Another thing that some nationalists take for granted is……unilateral support for a United Ireland down south. How sure is anyone that they would support it? If you had re – unification, would the northerners be looked upon in the same way that people from eastern Germany are sometimes looked on from those in western Germany?

    I know I’m rambling here, but could a Bosnia – Herzegovina like solution work on the whole of Ireland, with Donegal, Monaghan and Cavan being part of two separate entities (Northern Ireland/Ulster and the Republic of Ireland)?

    • paddykool June 19, 2014 at 10:29 am #

      Sean :That was a well constructed response.My alter -ego thanks you for the compliments too.I do believe these are questions that have to be quietly asked . It’s like the questions I asked about fear that rages through communities and creates racism. These details are never constructively revealed amongst the clatter of negatives….the fear of talking about them….the Sinn Fein kickers in the DUP and the romantic out of tune singing of Republican and Loyalist anthems when like -minded groups pump up their egos.
      We need facts and figures or we’ll still have the same old bullshit to deal with … infinitum…..

    • Gerry McDermott June 30, 2014 at 6:03 am #

      The so called “Northern Irish” identity has been created in a attempt to somehow lessen the changing demographics,it will be exposed as such,and that will be the end of yet another British/Unionist myth/lie.They were trying to convince us recently that Irish nationalists are turning into Unionists,for heavens sake,now for their next trick.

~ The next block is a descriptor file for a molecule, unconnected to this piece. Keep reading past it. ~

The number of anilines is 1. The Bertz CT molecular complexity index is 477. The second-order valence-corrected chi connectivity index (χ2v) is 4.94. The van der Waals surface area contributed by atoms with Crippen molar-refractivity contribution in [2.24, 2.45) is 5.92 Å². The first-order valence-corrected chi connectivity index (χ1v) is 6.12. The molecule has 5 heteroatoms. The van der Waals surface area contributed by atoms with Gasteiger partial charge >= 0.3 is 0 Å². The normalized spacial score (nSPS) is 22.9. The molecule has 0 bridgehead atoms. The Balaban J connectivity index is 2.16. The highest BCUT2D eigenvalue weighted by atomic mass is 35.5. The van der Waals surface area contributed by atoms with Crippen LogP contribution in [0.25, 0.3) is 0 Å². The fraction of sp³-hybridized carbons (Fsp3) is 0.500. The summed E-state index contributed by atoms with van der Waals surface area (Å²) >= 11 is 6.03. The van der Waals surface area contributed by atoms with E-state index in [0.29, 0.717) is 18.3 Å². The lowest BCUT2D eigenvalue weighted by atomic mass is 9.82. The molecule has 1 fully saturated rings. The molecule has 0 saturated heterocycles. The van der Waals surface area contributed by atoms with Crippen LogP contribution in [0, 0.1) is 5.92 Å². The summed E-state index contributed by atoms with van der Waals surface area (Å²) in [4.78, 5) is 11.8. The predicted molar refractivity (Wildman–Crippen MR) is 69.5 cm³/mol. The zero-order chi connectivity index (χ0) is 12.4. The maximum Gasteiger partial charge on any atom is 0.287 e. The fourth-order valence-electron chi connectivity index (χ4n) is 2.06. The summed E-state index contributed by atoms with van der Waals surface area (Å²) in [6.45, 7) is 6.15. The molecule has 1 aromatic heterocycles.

9. paddykool June 18, 2014 at 10:20 pm #

    Francis…. You’d better let them knw then….I think I’ll just pour another glass of red and get on with it mucked ….

  10. RJC June 19, 2014 at 9:57 am #

    The notion of an independent Northern Ireland seems utterly insane to me.

    As regard those who choose to identify as ‘Northern Irish’ I don’t see this being a problem within a United Ireland. Plenty of Cork people would consider themselves ‘Corkmen’ as well as Irish, and I’m sure there are plenty of Dubs and others who feel similarly.